| Christopher Columbus
The Faber book of exploration edited by Benedict Allen, Faber £ 20
The modern sport of bungee-jumping entitles plummeting from great heights with only an elastic cord to keep one from imminent death. Only a bungee-jumper can best describe the sheer exhilaration of the dive. Likewise, only an explorer can truly describe the joy of exploring nature’s boundaries. We are fortunate that much of this experience is available in the form of travelogues or letters to give us the vicarious thrill of many of the breakthroughs in human history.
A good mix of these documents is compiled in this book, which has been sectioned according to the earth’s topography into Seas and Landfalls, Plains and Foothills, Hot Deserts, Cold Deserts, Forests and Mountains. The anthology of the explorers’ accounts also follow a chronological order that facilitates a mapping of the evolution of exploration. For instance, Leif Ericsson’s (970-1020) style of narration widely contrasts with that of Thor Heyerdahl’s (1915-2002) anecdotes. The natural, cultural and social hurdles facing the explorer also come through. So do the travails associated with the meticulous preparation prior to the voyage into the unknown and the surprising results in the end.
Seas and Landfalls covers the period between circa 500 through to the present and contains the anecdotes of 24 explorers; Brendan, Columbus, Cook, Darwin and Severin being some of them. The range allows for an appreciation of the wide-ranging motives that prompted people to cross boundaries. There are interesting little nuggets as well, like an account of a ship’s clerk aboard a 17th-century Dutch vessel which is shipwrecked.
Plains and Foothills has the maximum number of accounts with a demarcation of the Old and New world exploration covering the period from 450 BC to AD 1940. There is Pliny the Younger writing in a letter about his uncle’s demise owing to the wrath of Mount Vesuvius. Equally interesting are the accounts of Britons by Julius Caesar and 18th century-Moors by Mungo Park.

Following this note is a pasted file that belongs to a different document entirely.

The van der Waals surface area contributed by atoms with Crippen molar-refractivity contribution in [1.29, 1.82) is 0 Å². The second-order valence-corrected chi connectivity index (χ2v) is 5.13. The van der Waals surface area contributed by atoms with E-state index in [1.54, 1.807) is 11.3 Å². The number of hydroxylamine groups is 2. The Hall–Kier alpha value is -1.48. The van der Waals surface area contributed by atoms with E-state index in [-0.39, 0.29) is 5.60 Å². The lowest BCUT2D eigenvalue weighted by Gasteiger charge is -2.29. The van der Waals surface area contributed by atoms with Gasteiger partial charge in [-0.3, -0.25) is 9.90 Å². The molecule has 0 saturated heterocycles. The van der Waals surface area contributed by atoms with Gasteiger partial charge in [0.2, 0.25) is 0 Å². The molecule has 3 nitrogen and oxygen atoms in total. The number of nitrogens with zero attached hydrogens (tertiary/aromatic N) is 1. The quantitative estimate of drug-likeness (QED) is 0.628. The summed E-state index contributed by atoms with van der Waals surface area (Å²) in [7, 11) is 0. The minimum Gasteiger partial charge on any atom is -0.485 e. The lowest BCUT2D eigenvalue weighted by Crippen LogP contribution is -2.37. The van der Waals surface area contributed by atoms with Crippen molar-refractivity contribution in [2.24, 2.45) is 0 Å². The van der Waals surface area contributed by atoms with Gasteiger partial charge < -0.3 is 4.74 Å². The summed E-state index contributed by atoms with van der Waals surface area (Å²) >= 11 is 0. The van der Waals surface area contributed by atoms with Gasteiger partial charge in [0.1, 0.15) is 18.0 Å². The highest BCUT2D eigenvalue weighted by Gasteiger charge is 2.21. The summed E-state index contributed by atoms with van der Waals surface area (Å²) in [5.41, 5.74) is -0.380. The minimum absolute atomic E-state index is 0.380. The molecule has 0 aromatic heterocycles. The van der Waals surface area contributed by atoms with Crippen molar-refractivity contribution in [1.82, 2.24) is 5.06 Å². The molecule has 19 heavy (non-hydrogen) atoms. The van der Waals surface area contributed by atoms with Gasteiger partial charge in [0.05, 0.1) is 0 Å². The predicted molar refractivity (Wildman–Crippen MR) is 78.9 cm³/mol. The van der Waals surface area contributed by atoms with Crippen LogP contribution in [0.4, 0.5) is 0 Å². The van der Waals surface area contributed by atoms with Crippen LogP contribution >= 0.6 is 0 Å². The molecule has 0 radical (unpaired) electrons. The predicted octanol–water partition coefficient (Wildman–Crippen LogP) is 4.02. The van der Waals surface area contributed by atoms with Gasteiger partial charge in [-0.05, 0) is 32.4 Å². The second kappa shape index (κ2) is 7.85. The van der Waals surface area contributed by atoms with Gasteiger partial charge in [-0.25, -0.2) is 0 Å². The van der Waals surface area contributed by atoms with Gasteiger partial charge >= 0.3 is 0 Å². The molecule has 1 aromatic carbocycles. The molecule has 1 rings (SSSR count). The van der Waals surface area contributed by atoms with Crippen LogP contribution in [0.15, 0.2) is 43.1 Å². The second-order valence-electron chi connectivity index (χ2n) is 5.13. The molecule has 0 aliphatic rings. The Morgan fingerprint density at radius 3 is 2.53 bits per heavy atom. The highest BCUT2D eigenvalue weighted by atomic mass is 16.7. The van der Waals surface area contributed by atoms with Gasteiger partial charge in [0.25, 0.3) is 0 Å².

Hot Deserts has a fair representation of the challenges involved in this frontier. There are accounts from Mildred/Francesca French and Freya Stark. Also piquant is the account of modern explorer, Chatwin — a passionate doctrine on how nomadism is natural to all of us. The reader will also savour Howard Carter’s moment of truth with the finding of Tutankhamen’s tomb.
The Cold Deserts section contain wonderful vignettes from the polar experiences of Robert and Josephine Perry. The stark challenges of hunger and loneliness in the harsh climate have often forced explorers to subsist on leather and lichen. The description of the polar people viewed through the eyes of explorers also make for interesting reading.
The section of forests contain an account of Alfred Russell Wallace, Darwin’s contemporary who independently reached the theory of evolution by natural selection. His “A state of barbarism” is a doomsday prediction of rampant industrialization leading to environmental disaster. The tome ends, perhaps appropriately, with Mountains. This section contains accounts ranging from Leo Africanus (1484-1554) to the present. Pride of place is naturally given to the conquest of Everest. No less fascinating are the feats of Chris Bonnigton and other illustrious mountaineers.
Allen makes an honest effort to personalize exploration of the unknown. The compilation enables the reader to truly experience an exploration through the insights provided into the mind of the explorer. This book is a must for both the sedentary and the intrepid traveller.